'Anti-Facebook' project releases first batch of code
The Diaspora open-source project has made public its first code. But if open-source code drops in a social-networking forest does it make a sound?
The open-source Diaspora project released on Wednesday the first iteration of its so-called anti-Facebook social-networking application.
According to a blog post, the development team aims to work with the community to enhance and extend the software in order to create a better project. Hardly an original idea in the open-source world, but certainly a logical ideal in light of the fact that social-networking applications require a good bit of insight from users and developers--something we've seen Facebook embrace, occasionally forcibly by its own community.
There are a number of capabilities in the current release that start to outline how the project will take shape:
- Share status messages and photos privately and in near real time with your friends through "aspects."
- Friend people across the Internet no matter where Diaspora seed is located.
- Manage friends using "aspects."
- Upload of photos and albums.
- All traffic is signed and encrypted (except photos, for now).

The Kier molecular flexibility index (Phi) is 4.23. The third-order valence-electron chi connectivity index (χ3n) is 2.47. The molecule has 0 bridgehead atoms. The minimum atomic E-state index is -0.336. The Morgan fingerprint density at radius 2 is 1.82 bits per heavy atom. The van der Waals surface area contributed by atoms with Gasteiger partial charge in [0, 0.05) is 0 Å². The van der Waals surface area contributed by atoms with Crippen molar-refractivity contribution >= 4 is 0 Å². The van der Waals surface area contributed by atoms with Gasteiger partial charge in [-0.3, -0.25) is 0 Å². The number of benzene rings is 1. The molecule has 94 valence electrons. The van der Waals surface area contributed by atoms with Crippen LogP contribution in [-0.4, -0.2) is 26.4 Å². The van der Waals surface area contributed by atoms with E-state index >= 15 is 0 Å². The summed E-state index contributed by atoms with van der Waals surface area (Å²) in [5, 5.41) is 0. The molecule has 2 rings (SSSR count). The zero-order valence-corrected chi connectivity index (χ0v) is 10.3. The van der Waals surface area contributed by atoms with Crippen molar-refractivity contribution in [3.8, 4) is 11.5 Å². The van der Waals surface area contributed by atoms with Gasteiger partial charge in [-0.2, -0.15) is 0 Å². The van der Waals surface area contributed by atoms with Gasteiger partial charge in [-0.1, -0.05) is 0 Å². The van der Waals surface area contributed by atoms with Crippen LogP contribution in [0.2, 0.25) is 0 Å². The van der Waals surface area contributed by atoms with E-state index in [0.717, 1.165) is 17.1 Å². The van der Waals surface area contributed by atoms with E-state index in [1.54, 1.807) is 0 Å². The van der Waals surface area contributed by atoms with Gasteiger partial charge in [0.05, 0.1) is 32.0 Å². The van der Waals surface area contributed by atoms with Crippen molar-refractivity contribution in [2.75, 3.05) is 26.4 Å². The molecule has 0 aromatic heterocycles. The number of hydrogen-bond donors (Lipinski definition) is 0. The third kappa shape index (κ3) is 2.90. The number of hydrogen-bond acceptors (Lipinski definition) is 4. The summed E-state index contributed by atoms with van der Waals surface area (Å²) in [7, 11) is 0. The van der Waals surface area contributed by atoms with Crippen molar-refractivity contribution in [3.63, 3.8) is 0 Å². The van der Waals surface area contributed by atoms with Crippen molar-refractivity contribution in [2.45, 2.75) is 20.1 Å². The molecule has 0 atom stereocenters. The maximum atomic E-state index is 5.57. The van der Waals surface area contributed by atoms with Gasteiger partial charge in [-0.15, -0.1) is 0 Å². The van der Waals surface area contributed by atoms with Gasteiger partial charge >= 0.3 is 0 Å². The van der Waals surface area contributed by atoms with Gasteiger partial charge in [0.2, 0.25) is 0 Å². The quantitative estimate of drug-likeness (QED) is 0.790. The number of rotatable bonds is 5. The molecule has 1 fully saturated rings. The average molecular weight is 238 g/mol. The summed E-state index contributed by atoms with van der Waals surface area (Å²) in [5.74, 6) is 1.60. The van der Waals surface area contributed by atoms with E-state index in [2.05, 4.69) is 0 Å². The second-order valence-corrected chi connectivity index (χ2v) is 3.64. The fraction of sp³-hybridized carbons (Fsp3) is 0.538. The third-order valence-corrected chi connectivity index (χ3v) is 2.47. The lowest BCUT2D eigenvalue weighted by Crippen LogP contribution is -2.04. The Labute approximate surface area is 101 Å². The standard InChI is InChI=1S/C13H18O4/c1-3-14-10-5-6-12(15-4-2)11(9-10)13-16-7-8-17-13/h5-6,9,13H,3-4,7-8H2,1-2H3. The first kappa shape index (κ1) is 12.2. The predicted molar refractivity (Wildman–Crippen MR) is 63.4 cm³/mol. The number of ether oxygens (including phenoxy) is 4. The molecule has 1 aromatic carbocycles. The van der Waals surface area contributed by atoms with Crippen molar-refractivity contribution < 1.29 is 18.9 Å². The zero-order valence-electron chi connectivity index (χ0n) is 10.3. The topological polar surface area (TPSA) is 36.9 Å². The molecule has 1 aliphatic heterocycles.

In addition to the above, there are a few key features on the horizon--namely, Facebook integration and data portability. Both are requirements if the Diaspora project will ever attain a level of critical mass.
What's hard to determine is who the audience is for such a project. Facebook is a consumer application and as far as I know most of the world isn'tfor its own instance of a social network. Not that such sentiment should hold back the project, but every project needs a motivating factor.
Based on Diaspora's Github project-hosting page, the team is aiming to take down Facebook entirely:
While Facebook helps the whole digitalized world to keep in touch, it suffers from severe security and privacy issues and is run by a monopolist that designs (and must design, by its nature) the platform's future based on profit-oriented goals.
Stating that "Facebook has a majority market share," the project-hosting page also allegorically references one of the more entertaining bits from Ubuntu founder Mark Shuttleworth's first Ubuntu bug report in 2004, which stated simply that "Microsoft has a majority market share." A bug indeed.
Altruism is a great motivator, but sooner or later economics come into play. I'll continue to follow the evolution of Diaspora to see how this all shakes out.